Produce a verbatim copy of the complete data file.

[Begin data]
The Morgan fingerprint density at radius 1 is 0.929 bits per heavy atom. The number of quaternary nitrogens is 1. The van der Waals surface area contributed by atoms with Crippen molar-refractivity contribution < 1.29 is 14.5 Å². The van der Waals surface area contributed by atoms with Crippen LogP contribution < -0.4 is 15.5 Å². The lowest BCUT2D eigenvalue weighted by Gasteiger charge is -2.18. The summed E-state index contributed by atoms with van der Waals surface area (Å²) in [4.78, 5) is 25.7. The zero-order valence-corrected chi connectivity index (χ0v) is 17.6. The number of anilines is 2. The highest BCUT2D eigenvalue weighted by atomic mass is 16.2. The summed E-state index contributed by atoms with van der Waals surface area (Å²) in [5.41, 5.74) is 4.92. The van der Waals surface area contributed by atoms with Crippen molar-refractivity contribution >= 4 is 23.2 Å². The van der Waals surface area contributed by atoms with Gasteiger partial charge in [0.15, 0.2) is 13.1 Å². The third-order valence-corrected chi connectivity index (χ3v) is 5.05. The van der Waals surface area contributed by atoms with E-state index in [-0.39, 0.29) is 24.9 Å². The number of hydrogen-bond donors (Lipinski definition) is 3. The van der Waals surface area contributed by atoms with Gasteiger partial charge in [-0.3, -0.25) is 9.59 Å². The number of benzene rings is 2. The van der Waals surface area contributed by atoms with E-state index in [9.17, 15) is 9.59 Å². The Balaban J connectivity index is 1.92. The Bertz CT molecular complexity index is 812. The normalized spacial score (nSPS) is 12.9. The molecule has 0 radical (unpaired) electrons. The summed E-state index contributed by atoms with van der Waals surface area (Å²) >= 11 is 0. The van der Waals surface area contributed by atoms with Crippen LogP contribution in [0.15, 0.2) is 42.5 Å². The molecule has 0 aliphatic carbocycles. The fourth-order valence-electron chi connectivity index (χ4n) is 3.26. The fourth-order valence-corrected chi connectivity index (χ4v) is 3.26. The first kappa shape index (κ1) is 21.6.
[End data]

The Morgan fingerprint density at radius 1 is 0.929 bits per heavy atom. The number of quaternary nitrogens is 1. The van der Waals surface area contributed by atoms with Crippen molar-refractivity contribution < 1.29 is 14.5 Å². The van der Waals surface area contributed by atoms with Crippen LogP contribution < -0.4 is 15.5 Å². The lowest BCUT2D eigenvalue weighted by Gasteiger charge is -2.18. The summed E-state index contributed by atoms with van der Waals surface area (Å²) in [4.78, 5) is 25.7. The zero-order valence-corrected chi connectivity index (χ0v) is 17.6. The number of anilines is 2. The highest BCUT2D eigenvalue weighted by atomic mass is 16.2. The summed E-state index contributed by atoms with van der Waals surface area (Å²) in [5.41, 5.74) is 4.92. The van der Waals surface area contributed by atoms with Crippen molar-refractivity contribution >= 4 is 23.2 Å². The van der Waals surface area contributed by atoms with Gasteiger partial charge in [0.15, 0.2) is 13.1 Å². The third-order valence-corrected chi connectivity index (χ3v) is 5.05. The van der Waals surface area contributed by atoms with E-state index in [-0.39, 0.29) is 24.9 Å². The number of hydrogen-bond donors (Lipinski definition) is 3. The van der Waals surface area contributed by atoms with Gasteiger partial charge in [-0.3, -0.25) is 9.59 Å². The number of benzene rings is 2. The van der Waals surface area contributed by atoms with E-state index in [9.17, 15) is 9.59 Å². The Balaban J connectivity index is 1.92. The Bertz CT molecular complexity index is 812. The normalized spacial score (nSPS) is 12.9. The molecule has 0 radical (unpaired) electrons. The summed E-state index contributed by atoms with van der Waals surface area (Å²) >= 11 is 0. The van der Waals surface area contributed by atoms with Crippen LogP contribution in [0.15, 0.2) is 42.5 Å². The molecule has 0 aliphatic carbocycles. The fourth-order valence-electron chi connectivity index (χ4n) is 3.26. The fourth-order valence-corrected chi connectivity index (χ4v) is 3.26. The first kappa shape index (κ1) is 21.6.